With the release of a new national plan on December 15, U.S. Secretary of Education Richard W. Riley challenged the nation to move to the next frontier in educational technology by ensuring all students have access to information technology, supporting effective teaching, equipping all students with technology and information literacy skills, conducting solid research and evaluation, and providing high-quality content.
In his introduction to "e-Learning: Putting a World-Class Education at the Fingertips of All Children," Riley said, "We've made remarkable progress. Due in large part to federal programs such as the Technology Literacy Challenge Fund and the E-rate, many of the nation's teachers and students are beginning to reap the benefits of increased access to computers and the Internet. Our progress is a testament to the commitment of local communities, states, the private and non-profit sectors, educators, the federal government and others to integrate technology into America's schools."
"I am delighted with the release of the Administration's new educational technology plan," said President Clinton. "The report documents the amazing progress that we have made in reaching the goals of our original strategy to provide Internet access, teacher training, modern computers, and high-quality educational software. The report also highlights important new challenges that we have identified, such as making Internet access as widely available as the telephone, giving our children information literacy skills, and taking advantage of the technology to truly transform teaching and learning. I want to say a special word of thanks to Vice President Al Gore and Secretary Riley for their leadership on this critical issue."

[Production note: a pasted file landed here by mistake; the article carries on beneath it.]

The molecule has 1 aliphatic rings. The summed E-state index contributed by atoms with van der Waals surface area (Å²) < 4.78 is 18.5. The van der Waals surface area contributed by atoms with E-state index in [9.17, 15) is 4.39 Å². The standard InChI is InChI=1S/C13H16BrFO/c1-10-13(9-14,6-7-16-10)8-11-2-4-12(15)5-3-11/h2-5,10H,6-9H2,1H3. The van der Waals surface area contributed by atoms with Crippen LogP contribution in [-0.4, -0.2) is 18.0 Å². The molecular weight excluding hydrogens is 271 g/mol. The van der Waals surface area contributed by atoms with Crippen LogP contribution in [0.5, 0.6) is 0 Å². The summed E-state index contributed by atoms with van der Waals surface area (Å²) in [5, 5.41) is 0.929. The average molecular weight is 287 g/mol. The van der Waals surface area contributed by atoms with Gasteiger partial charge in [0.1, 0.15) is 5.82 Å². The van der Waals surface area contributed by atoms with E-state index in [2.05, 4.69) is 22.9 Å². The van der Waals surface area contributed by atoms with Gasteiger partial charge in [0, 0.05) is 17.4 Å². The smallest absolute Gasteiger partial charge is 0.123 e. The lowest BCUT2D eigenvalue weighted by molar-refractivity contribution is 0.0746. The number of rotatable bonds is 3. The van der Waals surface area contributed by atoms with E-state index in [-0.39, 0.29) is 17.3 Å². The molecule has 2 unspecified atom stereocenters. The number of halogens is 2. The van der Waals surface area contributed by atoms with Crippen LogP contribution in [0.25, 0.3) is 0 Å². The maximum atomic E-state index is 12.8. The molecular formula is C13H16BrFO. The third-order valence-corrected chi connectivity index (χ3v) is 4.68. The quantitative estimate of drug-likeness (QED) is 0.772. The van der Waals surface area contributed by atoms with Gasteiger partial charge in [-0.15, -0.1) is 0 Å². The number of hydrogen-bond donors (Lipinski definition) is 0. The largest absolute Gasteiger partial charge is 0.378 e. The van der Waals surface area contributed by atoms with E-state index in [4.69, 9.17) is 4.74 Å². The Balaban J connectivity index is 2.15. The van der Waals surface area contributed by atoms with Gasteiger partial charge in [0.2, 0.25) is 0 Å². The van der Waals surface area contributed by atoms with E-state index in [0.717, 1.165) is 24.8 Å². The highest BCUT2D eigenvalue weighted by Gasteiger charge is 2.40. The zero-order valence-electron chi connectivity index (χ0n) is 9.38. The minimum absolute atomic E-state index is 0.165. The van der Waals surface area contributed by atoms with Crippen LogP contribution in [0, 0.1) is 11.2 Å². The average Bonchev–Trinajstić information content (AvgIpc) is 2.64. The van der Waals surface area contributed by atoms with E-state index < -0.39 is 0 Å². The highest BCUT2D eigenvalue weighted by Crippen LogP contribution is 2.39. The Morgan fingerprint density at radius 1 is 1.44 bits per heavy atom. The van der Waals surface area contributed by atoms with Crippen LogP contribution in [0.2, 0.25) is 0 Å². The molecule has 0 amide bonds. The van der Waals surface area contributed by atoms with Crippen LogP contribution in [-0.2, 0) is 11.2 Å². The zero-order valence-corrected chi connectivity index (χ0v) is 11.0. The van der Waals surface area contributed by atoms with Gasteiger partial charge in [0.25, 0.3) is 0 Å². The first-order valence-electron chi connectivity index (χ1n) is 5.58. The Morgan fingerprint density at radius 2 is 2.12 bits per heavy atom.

The plan released today sets five national goals:
"Leadership is required to renew our commitment to the future," Riley said. "I invite Congress and the new administration to continue to support state and local education leaders in harnessing the best of the information age for education. This is an opportunity for our children that the country cannot afford to miss."
The Clinton Administration has invested $8 billion dollars in educational technology since 1995. Riley said that this investment has led to tremendous progress. Today, according to the National Center for Education Statistics, classroom Internet access has grown from 3 percent to 63 percent and student computer ratios have improved dramatically; they have improved from the start of the decade when there was only one instructional computer for every 20 students to 1998 when there was one for every six students. This data, along with federal investment figures both nationally and by state, is available in a recent progress report.
Riley said that while progress has been made over the past several years, the new plan provides a roadmap to help keep the nation's students on the path toward success.
Source: From a U.S. Department of Education press release (12/15/00)
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